Lynda Teller Pete (Diné) is Tábąąhá (Water Edge Clan) and born for the Tó’aheedlíinii (Two Waters Flow Together Clan). Originally from the Two Grey Hills, Newcomb, NM areas of the Navajo Nation. Lynda began weaving at age 6 and won her first major award at age 12 at the Gallup Inter-tribal Ceremonial Art Show in Gallup, New Mexico. She has gone on to win many awards for her weaving, including Best of Classification for Textiles at the prestigious Santa Fe Indian Market. Lynda collaborates with museums, schools and art venues in Colorado and around the country to teach about Navajo weaving. Just recently, Lynda accepted the position of Board Director with the Textile Society of America. She is also known as an accomplished beadwork artist and has won many awards for this work. Barbara and Lynda published their first book, Spider Woman’s Children: Navajo Weavers Today, in 2018 and have published their second book How to Weave a Navajo Rug and Other Lessons from Spider Woman in 2020.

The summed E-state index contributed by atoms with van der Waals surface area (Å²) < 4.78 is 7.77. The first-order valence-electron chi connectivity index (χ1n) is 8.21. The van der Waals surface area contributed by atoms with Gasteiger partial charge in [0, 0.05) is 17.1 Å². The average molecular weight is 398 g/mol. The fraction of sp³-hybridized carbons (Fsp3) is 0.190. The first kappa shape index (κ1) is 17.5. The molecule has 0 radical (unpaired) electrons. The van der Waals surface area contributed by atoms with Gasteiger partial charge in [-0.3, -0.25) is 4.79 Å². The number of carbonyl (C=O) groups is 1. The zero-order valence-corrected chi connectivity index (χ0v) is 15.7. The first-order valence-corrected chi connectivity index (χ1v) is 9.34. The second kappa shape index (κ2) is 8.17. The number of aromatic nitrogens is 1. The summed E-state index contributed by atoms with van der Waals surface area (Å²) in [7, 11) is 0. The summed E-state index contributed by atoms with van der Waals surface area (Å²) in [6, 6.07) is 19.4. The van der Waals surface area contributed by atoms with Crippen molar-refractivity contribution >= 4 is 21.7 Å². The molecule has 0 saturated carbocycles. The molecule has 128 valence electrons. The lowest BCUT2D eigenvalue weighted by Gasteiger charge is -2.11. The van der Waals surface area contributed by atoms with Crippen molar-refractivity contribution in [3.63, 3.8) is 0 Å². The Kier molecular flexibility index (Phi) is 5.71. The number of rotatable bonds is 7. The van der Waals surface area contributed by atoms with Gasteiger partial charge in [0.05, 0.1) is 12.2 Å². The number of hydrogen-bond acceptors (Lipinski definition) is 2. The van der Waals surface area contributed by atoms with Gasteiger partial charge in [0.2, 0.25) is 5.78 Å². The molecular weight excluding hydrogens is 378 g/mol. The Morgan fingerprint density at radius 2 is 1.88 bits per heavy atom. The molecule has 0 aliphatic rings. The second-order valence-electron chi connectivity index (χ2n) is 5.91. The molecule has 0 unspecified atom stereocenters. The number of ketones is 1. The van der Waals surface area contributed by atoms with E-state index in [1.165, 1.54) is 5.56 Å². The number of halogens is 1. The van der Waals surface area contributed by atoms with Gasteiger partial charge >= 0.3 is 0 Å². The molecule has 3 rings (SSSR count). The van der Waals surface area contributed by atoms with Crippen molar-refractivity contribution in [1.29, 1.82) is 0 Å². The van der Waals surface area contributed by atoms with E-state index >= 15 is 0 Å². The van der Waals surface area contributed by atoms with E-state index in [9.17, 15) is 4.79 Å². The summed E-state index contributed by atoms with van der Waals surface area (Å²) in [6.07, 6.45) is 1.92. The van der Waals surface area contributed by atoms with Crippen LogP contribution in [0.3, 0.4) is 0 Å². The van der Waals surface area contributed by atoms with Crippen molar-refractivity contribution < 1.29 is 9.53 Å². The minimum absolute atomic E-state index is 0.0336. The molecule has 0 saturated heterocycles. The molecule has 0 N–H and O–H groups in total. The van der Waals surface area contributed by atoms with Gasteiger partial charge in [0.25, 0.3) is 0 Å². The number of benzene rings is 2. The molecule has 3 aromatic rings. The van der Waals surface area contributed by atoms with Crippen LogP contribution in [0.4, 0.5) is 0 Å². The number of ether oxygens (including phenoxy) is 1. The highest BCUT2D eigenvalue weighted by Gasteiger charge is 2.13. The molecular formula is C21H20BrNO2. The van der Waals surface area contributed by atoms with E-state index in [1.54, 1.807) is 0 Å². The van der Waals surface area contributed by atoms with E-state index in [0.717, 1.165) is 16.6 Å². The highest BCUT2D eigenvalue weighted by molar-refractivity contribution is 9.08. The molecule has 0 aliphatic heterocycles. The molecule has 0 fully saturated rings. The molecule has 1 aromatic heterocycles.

Website: www.navajorugweavers.com

Generous donors have made scholarships and fellowships for adult workshops available on a limited basis for these specific groups:

1) Native American Community Leaders, Artists, Members, and Teachers
2) Inland Empire Teachers, Professors, and Graduate Students

Scholarships include tuition, dorm housing, and all meals provided by the campus dining service.

Scholarship Details: 

1) Native American Community Members, Leaders, Artists, and Teachers